The #500 million redevelopment of Birmingham's New Street Station passed an important hurdle yesterday after city councillors recommended the ambitious scheme be given outline planning permission.

Planning committee members unanimously backed the project – a decision described as of historic significance by the city council's director of regeneration.

Clive Dutton said the new station, able to cope with 150 per cent more passengers than the existing cramped 1960s structure, would herald Birmingham's pre-eminence globally.

The completed scheme, with expansive glass atrium and airline-style departure lounge facilities, would provide a "stunning" gateway to the city centre and deliver a huge boost to the Birmingham and regional economy, Mr Dutton added.

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The spirit of unity did not quite extend to the owners of Birmingham's two largest shopping centres, who lodged holding objections.

Warner Estates, owner of the Pallasades, is concerned about the impact of a new atrium, which will force the relocation of up to 50 stores. Although retail space will remain roughly the same, shops may have to be re-sited on land not owned by Warner.

The Birmingham Alliance, owners of the Bullring, object because they fear the realignment of the station will make it more difficult for customers to walk to the Bullring.

Spokesmen for Warner and the Birmingham Alliance said both continued to support the redevelopment in principle, but felt they had to protect their interests by submitting objections. Negotiations are continuing with the council. Mr Dutton, who earlier in the year questioned whether the design possessed the "wow factor", said he was confident changes would be brought forward when the scheme returns to committee for detailed planning permission.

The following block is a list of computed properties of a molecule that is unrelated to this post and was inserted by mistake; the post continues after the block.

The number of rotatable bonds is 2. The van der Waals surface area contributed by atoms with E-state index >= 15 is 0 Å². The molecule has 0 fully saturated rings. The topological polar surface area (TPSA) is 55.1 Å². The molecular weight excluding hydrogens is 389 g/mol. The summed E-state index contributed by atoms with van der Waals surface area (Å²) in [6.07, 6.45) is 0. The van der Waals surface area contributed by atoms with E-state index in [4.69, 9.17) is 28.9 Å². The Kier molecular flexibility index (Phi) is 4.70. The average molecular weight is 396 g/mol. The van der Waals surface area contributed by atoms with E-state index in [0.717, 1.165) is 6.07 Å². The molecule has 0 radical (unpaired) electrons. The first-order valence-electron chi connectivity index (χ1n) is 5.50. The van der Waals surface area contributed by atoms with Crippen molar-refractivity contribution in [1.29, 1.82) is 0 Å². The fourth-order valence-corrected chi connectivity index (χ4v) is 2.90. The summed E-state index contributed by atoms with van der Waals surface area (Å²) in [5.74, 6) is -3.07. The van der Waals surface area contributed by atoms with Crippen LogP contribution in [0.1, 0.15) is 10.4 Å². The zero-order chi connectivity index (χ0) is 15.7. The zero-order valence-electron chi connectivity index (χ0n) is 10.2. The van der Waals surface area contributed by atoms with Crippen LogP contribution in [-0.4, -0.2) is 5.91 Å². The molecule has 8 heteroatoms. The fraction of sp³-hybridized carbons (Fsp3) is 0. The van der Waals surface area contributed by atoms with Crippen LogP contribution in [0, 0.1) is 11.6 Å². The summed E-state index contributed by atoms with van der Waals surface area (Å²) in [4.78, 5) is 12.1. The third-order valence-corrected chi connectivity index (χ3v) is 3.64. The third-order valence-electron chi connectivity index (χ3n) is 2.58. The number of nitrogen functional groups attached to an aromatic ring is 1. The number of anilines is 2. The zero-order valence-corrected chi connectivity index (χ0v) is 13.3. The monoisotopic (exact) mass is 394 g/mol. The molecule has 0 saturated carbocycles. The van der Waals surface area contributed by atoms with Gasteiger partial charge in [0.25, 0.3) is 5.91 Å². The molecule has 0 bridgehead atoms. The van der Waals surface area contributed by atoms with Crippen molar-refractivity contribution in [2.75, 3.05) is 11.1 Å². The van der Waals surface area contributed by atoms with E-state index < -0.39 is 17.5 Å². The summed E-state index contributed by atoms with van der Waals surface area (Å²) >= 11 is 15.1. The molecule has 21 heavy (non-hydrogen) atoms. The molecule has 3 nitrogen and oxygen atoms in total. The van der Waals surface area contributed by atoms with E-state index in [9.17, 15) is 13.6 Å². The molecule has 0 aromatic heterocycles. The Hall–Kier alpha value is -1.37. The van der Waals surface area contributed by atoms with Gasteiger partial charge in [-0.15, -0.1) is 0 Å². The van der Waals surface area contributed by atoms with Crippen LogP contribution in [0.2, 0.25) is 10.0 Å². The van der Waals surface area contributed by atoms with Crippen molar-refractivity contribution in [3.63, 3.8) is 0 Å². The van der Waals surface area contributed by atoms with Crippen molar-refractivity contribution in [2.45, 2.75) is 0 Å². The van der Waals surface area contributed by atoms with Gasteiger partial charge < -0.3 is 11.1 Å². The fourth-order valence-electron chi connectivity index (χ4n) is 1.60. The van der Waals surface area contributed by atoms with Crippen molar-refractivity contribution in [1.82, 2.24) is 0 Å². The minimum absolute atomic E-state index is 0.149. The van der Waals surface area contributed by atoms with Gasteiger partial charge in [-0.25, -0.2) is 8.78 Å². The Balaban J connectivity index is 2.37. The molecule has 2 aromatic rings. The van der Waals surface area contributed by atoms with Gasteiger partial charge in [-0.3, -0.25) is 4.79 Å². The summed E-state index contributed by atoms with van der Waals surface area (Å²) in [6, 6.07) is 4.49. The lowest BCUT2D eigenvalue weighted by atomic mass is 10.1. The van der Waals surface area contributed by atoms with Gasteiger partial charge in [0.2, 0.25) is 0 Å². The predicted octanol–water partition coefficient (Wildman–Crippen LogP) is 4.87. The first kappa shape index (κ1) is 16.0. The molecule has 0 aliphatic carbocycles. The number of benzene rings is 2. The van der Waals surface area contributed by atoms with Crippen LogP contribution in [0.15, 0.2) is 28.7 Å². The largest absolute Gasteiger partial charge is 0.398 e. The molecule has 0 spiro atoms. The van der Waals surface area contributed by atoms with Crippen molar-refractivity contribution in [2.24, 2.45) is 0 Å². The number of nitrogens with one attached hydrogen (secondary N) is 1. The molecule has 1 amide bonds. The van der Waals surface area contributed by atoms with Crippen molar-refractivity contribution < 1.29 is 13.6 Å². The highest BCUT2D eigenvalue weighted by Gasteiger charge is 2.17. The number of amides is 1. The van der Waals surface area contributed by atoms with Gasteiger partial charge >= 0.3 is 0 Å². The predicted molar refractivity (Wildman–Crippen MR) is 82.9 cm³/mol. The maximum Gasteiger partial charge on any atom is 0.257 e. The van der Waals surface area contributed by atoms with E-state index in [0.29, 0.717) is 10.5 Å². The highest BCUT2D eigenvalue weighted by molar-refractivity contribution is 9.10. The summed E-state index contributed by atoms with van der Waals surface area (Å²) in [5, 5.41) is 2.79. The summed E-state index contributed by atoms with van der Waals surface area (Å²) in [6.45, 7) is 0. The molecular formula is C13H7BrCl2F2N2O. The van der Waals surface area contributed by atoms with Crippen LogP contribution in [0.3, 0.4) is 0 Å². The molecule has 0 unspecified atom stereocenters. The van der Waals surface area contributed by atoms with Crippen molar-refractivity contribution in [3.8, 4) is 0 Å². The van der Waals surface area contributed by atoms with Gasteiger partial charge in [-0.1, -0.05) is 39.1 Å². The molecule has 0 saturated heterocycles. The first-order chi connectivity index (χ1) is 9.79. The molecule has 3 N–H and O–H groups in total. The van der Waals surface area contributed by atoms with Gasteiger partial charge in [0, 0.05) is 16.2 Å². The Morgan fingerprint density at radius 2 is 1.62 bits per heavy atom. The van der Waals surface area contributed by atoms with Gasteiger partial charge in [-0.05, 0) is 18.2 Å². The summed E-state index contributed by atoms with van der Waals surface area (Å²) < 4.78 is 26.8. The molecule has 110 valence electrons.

"I am convinced on-going negotiations with Network Rail about the design will lead to a scheme of the quality we expect," Mr Dutton added.

The committee's recommendation to grant outline planning permission will be considered by the Department for Communities and Local Government, although approval is expected to be a formality.

The next crucial date will come in January, when the Department for Transport is expected to make the first of a series of decisions about a #363 million funding package – without which the scheme cannot go ahead.

Building work will begin in January 2009 and be completed by June 2013, if funding is granted.

Martin Chambers, programme director for the New Street project, said: "The planning committee has recognised that these outline plans offer an exciting opportunity for the city and region. We welcome the committee’s close scrutiny and remain committed to working with the planning authority and other local stakeholders to make sure that we deliver a world class passenger experience at New Street.

"We have all seen the level of support from the public, business and across the political divide over the past few weeks. We urge the Government to make an early funding decision to enable us to kick-start this vital project as soon as possible."

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